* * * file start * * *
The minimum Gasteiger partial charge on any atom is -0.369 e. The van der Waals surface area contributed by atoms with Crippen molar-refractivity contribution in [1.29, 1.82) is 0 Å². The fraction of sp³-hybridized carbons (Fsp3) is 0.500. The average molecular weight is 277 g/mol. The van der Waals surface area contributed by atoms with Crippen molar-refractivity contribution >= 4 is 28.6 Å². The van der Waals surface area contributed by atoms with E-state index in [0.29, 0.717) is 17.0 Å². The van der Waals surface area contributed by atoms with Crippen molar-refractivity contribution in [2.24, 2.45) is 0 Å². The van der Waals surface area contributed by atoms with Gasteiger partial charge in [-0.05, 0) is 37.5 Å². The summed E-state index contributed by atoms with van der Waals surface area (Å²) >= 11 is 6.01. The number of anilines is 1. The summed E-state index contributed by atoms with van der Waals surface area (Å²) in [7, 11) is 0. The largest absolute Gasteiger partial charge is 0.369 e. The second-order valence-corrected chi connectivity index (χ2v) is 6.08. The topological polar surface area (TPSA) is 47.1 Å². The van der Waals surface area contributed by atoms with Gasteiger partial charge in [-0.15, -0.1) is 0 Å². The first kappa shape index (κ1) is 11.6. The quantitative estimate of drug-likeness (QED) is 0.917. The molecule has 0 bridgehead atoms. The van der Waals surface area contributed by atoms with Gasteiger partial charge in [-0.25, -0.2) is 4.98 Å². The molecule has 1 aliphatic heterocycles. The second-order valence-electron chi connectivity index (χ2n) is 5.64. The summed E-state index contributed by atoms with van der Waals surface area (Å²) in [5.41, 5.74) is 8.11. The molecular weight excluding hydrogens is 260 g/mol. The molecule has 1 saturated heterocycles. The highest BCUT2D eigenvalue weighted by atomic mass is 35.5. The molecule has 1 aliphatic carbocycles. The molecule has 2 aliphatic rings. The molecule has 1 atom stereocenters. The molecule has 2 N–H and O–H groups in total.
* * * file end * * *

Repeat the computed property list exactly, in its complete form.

The minimum Gasteiger partial charge on any atom is -0.369 e. The van der Waals surface area contributed by atoms with Crippen molar-refractivity contribution in [1.29, 1.82) is 0 Å². The fraction of sp³-hybridized carbons (Fsp3) is 0.500. The average molecular weight is 277 g/mol. The van der Waals surface area contributed by atoms with Crippen molar-refractivity contribution >= 4 is 28.6 Å². The van der Waals surface area contributed by atoms with E-state index in [0.29, 0.717) is 17.0 Å². The van der Waals surface area contributed by atoms with Crippen molar-refractivity contribution in [2.24, 2.45) is 0 Å². The van der Waals surface area contributed by atoms with Gasteiger partial charge in [-0.05, 0) is 37.5 Å². The summed E-state index contributed by atoms with van der Waals surface area (Å²) >= 11 is 6.01. The number of anilines is 1. The summed E-state index contributed by atoms with van der Waals surface area (Å²) in [7, 11) is 0. The largest absolute Gasteiger partial charge is 0.369 e. The second-order valence-corrected chi connectivity index (χ2v) is 6.08. The topological polar surface area (TPSA) is 47.1 Å². The van der Waals surface area contributed by atoms with Gasteiger partial charge in [-0.15, -0.1) is 0 Å². The first kappa shape index (κ1) is 11.6. The quantitative estimate of drug-likeness (QED) is 0.917. The molecule has 0 bridgehead atoms. The van der Waals surface area contributed by atoms with Gasteiger partial charge in [-0.25, -0.2) is 4.98 Å². The molecule has 1 aliphatic heterocycles. The second-order valence-electron chi connectivity index (χ2n) is 5.64. The summed E-state index contributed by atoms with van der Waals surface area (Å²) in [5.41, 5.74) is 8.11. The molecular weight excluding hydrogens is 260 g/mol. The molecule has 1 saturated heterocycles. The highest BCUT2D eigenvalue weighted by atomic mass is 35.5. The molecule has 1 aliphatic carbocycles. The molecule has 2 aliphatic rings. The molecule has 1 atom stereocenters. The molecule has 2 N–H and O–H groups in total.